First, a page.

Sharing the Burden: Monetary and Fiscal Responses to a World Liquidity Trap

39 Pages Posted: 20 Jun 2011

See all articles by David E. Cook

David E. Cook

Hong Kong University of Science & Technology (HKUST) - Department of Economics; Hong Kong University of Science & Technology (HKUST) - Department of Economics

Michael B. Devereux

University of British Columbia (UBC) - Department of Economics; Centre for Economic Policy Research (CEPR)

Date Written: June 2011

Abstract

With integrated trade and financial markets, a collapse in aggregate demand in a large country can cause 'natural real interest rates' to fall below zero in all countries, giving rise to a global 'liquidity trap'. This paper explores the policy choices that maximize the joint welfare of all countries following such a shock, when governments cooperate on both fiscal and monetary policy. Adjusting to a large negative demand shock requires raising world aggregate demand, as well as redirecting demand towards the source (home) country. The key feature of demand shocks in a liquidity trap is that relative prices respond perversely. A negative shock causes an appreciation of the home terms of trade, exacerbating the slump in the home country. At the zero bound, the home country cannot counter this shock. Because of this, it may be optimal for the foreign policy-maker to raise interest rates. Strikingly, the foreign country may choose to have a positive policy interest rate, even though its 'natural real interest rate' is below zero. A combination of relatively tight monetary policy in the foreign country combined with substantial fiscal expansion in the home country achieves the level and composition of world expenditure that maximizes the joint welfare of the home and foreign country. Thus, in response to conditions generating a global liquidity trap, there is a critical mutual interaction between monetary and fiscal policy.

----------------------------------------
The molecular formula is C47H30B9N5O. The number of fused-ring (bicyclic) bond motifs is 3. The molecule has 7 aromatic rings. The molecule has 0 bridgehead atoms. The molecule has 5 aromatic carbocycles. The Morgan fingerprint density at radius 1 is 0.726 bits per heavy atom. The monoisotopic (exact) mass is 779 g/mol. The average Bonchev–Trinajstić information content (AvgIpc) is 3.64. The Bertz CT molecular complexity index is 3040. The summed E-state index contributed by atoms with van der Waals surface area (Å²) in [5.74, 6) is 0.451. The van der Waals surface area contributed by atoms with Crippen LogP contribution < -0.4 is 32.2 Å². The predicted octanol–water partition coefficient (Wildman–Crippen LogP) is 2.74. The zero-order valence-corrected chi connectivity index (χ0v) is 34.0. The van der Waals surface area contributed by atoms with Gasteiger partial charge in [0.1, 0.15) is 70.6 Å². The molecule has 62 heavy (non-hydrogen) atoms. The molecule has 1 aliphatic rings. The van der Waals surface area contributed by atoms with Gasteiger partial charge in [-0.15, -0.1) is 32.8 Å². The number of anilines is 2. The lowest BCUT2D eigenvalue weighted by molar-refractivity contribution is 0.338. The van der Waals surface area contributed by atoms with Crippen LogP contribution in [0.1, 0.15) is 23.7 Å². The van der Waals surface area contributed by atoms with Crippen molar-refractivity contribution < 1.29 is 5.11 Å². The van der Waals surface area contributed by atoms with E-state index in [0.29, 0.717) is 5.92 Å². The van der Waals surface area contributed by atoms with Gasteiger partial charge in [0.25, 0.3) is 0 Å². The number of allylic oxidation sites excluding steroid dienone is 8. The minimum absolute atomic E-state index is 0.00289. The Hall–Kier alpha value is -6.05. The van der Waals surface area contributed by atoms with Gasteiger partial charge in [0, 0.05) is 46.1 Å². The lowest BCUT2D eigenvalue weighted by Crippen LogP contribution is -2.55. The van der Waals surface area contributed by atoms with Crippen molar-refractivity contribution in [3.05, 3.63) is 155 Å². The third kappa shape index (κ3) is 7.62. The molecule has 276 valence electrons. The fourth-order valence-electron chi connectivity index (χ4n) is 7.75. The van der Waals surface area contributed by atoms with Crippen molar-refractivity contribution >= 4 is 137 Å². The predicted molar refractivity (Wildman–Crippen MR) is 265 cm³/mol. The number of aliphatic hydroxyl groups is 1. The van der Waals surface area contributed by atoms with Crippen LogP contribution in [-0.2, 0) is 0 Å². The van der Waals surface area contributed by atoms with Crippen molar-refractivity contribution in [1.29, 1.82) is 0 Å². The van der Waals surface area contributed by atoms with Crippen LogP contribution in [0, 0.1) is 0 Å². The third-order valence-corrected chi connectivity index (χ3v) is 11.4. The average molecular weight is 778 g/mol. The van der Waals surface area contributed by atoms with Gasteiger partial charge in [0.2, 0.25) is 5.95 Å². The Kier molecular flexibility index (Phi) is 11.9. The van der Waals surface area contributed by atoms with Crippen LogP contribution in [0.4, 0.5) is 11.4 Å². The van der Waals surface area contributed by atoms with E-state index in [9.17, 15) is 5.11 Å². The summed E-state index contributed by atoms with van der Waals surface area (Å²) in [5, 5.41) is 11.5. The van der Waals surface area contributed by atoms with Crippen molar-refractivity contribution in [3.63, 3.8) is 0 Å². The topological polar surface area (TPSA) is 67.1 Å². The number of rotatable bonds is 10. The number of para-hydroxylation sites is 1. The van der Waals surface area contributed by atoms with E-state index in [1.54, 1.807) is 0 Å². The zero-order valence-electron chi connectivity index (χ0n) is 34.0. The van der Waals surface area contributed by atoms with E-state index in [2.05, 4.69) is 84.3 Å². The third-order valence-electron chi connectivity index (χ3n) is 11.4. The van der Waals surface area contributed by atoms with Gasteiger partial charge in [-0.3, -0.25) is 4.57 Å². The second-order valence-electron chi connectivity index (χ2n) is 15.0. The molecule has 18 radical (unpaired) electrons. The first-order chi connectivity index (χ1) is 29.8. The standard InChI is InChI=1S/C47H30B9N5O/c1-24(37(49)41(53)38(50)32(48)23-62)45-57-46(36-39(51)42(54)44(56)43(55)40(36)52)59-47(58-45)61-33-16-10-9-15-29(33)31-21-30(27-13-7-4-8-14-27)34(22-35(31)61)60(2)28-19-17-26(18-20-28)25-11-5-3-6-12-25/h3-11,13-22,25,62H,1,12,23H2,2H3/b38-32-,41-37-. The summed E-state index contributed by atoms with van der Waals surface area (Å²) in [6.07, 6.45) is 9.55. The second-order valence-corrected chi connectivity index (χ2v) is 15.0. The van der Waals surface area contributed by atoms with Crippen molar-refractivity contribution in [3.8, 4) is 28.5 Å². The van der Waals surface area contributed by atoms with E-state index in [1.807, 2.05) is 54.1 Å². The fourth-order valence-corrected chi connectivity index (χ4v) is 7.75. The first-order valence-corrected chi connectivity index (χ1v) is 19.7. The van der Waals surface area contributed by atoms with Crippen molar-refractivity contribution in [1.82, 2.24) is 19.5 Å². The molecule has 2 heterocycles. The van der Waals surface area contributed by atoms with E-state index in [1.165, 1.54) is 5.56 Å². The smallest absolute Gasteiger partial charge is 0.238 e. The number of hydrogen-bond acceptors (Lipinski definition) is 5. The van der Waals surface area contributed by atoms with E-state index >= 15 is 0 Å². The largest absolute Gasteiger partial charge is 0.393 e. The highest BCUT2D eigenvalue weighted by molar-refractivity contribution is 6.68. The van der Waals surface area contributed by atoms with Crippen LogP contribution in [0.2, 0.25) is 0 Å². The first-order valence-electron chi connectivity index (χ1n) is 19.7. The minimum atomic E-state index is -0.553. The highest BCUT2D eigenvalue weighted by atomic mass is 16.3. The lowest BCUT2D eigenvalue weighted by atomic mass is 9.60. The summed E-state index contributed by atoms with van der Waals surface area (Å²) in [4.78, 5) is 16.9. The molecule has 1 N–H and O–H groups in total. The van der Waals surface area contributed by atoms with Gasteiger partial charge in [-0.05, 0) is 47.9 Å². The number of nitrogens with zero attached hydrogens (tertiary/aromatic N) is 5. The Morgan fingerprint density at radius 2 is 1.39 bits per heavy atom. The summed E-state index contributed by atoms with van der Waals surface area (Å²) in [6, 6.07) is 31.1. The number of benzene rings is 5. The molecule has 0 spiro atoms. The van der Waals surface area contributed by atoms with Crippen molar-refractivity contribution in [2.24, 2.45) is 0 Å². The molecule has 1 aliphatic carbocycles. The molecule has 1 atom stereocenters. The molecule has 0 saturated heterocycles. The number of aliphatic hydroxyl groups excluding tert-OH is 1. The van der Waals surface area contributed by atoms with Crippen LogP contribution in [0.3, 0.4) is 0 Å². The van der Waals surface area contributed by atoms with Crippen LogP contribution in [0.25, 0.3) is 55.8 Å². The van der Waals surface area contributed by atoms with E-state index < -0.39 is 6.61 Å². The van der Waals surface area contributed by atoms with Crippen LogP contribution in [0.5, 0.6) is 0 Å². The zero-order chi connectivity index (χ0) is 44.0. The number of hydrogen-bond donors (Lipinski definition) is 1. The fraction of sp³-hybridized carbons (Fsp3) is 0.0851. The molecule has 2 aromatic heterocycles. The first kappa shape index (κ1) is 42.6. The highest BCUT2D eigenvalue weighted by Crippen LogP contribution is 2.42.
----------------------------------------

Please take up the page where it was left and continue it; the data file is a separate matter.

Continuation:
Suggested Citation

Cook, David E. and Devereux, Michael B., Sharing the Burden: Monetary and Fiscal Responses to a World Liquidity Trap (June 2011). NBER Working Paper No. w17131, Available at SSRN: https://ssrn.com/abstract=1866645

David E. Cook (Contact Author)

Hong Kong University of Science & Technology (HKUST) - Department of Economics ( email )

Clear Water Bay
Kowloon, Hong Kong
China
2538 7614 (Phone)

Hong Kong University of Science & Technology (HKUST) - Department of Economics ( email )

Clear Water Bay
Kowloon, Hong Kong
China
2538 7614 (Phone)

Michael B. Devereux

University of British Columbia (UBC) - Department of Economics ( email )

997-1873 East Mall
Vancouver, BC V6T 1Z1
Canada
604-822-2542 (Phone)
604-946-6271 (Fax)

Centre for Economic Policy Research (CEPR)

London
United Kingdom

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